Slapstick is always a great thing. Whether it's in the movies or in real life, you'll have the laughs on your side with a well-done prat act. An almost classic performance, albeit involuntary, happened to Ferrari's Formula 1 team over the weekend. When Carlos Sainz came to the pits on lap 16 to get a fresh set of tires at the race in Zandvoort in the Netherlands, the mechanics only had three tires ready. They simply forgot the fourth. Only after a moment of shock does a mechanic rush out of the garage and balance the tire in the right place. The stop lasts longer than expected, around 13 seconds instead of the usual almost three seconds.
The loss of time that Ferrari suffers as a result of the breakdown is immense. Ten seconds is half an eternity in Formula 1. Even at an early stage, ten superfluous seconds can spoil the race (Mick Schumacher also experienced this painfully in Zandvoort). In the end, Sainz ended up in eighth place, having started third. After all, teammate Charles Leclerc made it to third place, but the young Monegasse had also lost a place compared to the starting grid.
The Ferraris were again powerless against overriding Max Verstappen in the Red Bull. Verstappen raced to his tenth victory in the 15th race, the world title is almost impossible to take away from him. He leads the classification with over a hundred points. Ferrari was faster at the beginning of the season. Leclerc was in front in the drivers' standings, but then everything went wrong. The Ferrari team made mistake after mistake, strategically and technically, like the pit stop in Holland. Ferrari has robbed itself of every title opportunity in outrageous ways.
At the Hungarian Grand Prix, the team switched to hard tires at the leading Leclerc, which made the Ferrari driver easy prey for the Verstappen behind. A grotesque misjudgment. At the race in Le Castellet, France, Leclerc was again in the lead, but made a driving mistake and slipped into the safety cushions. These are just two examples from a long chain of failures over the past few months.
The rate among the Italians is so high that they only shake their heads in the paddock. The oldest and most important team in Formula 1 has become the laughing stock in the paddock.
The attacked Ferrari team boss Mattia Binotto answered Rosberg directly: "We will not change people, this is a direct answer to Rosberg." After all, "stability is so important in Formula 1. We have great people on the team, we're a great team. I have no doubt about that," he dismissed. His explanation for the botched tire change sounded less convincing: The call for a tire change was said to have come late, also because the laps were so short. That sounds rather desperate.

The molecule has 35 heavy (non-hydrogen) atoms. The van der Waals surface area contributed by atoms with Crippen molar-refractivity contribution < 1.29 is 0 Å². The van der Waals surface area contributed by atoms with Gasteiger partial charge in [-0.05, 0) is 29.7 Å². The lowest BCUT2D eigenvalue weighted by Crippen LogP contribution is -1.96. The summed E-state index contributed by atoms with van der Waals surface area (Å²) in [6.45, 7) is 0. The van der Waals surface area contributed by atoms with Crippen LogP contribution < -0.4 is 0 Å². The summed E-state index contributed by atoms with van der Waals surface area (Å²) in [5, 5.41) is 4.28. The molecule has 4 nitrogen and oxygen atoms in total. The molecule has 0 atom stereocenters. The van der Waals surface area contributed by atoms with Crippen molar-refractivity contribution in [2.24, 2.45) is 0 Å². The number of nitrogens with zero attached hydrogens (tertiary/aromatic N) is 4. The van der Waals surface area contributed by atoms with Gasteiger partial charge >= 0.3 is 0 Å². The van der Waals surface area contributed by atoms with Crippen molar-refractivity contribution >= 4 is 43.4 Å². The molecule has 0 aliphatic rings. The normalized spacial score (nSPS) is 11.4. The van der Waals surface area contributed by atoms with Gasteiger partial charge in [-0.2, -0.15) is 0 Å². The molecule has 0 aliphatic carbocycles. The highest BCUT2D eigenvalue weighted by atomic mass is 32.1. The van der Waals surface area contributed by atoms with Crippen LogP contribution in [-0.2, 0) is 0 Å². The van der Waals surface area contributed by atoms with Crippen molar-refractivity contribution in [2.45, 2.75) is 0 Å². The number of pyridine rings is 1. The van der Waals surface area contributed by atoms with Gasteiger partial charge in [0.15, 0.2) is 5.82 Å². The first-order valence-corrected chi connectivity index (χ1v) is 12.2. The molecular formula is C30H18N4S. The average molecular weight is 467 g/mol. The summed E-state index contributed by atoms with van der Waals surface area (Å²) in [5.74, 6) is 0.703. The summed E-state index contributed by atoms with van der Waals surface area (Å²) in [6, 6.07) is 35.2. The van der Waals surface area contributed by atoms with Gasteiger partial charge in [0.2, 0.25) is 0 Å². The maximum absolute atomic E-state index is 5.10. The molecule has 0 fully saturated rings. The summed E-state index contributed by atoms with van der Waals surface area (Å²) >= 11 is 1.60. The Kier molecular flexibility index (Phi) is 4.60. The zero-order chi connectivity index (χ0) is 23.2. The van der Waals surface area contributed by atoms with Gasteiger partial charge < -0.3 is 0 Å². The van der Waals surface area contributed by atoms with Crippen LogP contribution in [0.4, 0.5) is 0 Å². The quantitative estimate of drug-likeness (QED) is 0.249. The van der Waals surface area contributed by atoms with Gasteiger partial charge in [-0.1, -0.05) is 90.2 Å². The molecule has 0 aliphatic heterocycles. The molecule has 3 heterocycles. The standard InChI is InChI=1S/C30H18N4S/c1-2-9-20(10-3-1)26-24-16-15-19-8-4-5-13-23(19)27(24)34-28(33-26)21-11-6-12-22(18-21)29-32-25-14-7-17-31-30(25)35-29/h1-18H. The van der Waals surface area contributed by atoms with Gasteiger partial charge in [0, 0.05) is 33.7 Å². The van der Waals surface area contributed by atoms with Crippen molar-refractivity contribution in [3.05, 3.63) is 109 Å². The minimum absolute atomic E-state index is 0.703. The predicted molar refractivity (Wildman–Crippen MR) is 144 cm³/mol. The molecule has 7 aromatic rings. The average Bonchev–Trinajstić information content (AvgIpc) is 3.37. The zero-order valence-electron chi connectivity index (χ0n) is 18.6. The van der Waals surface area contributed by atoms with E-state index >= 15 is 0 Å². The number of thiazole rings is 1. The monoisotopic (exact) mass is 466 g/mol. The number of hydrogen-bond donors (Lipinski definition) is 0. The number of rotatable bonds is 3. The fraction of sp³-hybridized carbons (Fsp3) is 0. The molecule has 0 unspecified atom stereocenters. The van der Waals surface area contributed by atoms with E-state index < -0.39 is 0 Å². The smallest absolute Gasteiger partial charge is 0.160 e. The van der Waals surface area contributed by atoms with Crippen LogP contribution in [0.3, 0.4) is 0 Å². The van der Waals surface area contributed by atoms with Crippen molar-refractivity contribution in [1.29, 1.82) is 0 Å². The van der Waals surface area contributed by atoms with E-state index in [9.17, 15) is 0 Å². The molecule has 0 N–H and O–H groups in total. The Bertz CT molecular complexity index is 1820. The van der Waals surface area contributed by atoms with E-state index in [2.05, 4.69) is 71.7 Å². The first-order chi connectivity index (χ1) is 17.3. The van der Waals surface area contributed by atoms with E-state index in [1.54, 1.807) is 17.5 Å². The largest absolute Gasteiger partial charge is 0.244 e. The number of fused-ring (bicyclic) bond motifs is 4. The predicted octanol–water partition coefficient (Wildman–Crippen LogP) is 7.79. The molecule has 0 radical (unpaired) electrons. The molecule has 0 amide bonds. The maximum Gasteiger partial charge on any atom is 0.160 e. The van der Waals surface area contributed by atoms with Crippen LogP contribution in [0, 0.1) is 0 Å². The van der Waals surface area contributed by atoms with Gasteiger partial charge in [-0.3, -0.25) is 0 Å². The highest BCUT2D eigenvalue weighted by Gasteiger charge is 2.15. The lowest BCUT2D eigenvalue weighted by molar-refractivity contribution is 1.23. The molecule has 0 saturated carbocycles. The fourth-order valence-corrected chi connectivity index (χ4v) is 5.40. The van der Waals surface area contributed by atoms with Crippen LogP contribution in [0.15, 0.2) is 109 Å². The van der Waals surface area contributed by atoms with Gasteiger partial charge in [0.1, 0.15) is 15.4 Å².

Meanwhile, the first rumors have surfaced that Jean Todt is returning to power and replacing Binotto. Todt is 76 years old, shaped the great and title-rich time as team boss with Michael Schumacher and was president of the world motorsport association Fia in between. Whether Todt solves the diverse problems of the Scuderia is another matter.
The current crisis is particularly painful because Ferrari seemed to have a real shot at the title this season for the first time since 2007. Basically, Ferrari has never been really dominant since Michael Schumacher's last world title in 2004. In 2007, the Italians won the world title with Kimi Räikkönen for the last time, albeit with a lot of luck: Fernando Alonso and a very young Lewis Hamilton neutralized each other at Mercedes-McLaren in a poisonous competition.
As a result, the Italians mostly got in their own way. Top drivers such as Alonso or Sebastian Vettel regularly failed later during their time at Scuderia due to vanity, negligence and the special Ferrari spirit. At the end of his Ferrari commitment, Vettel made numerous mistakes, also because he had lost the support of the team. Only once did the Reds drive away in front in the past few years. But then it turned out that the increase in speed was due to a forbidden technical manipulation.
Ferrari made great strides again under Binotto. They mastered the latest technology revolution better than Mercedes, who lost their dominance. But what remained was the tendency to make mistakes. Ferrari wanted to go for the title this season, which seemed realistic at the beginning. Now that's just wishful thinking. Now the home race in Monza is coming up in the crisis. If the team fails there too, heads are likely to roll.
Sources: "motorsport-total", "Süddeutsche Zeitung", "sport1.de", "Spiegel"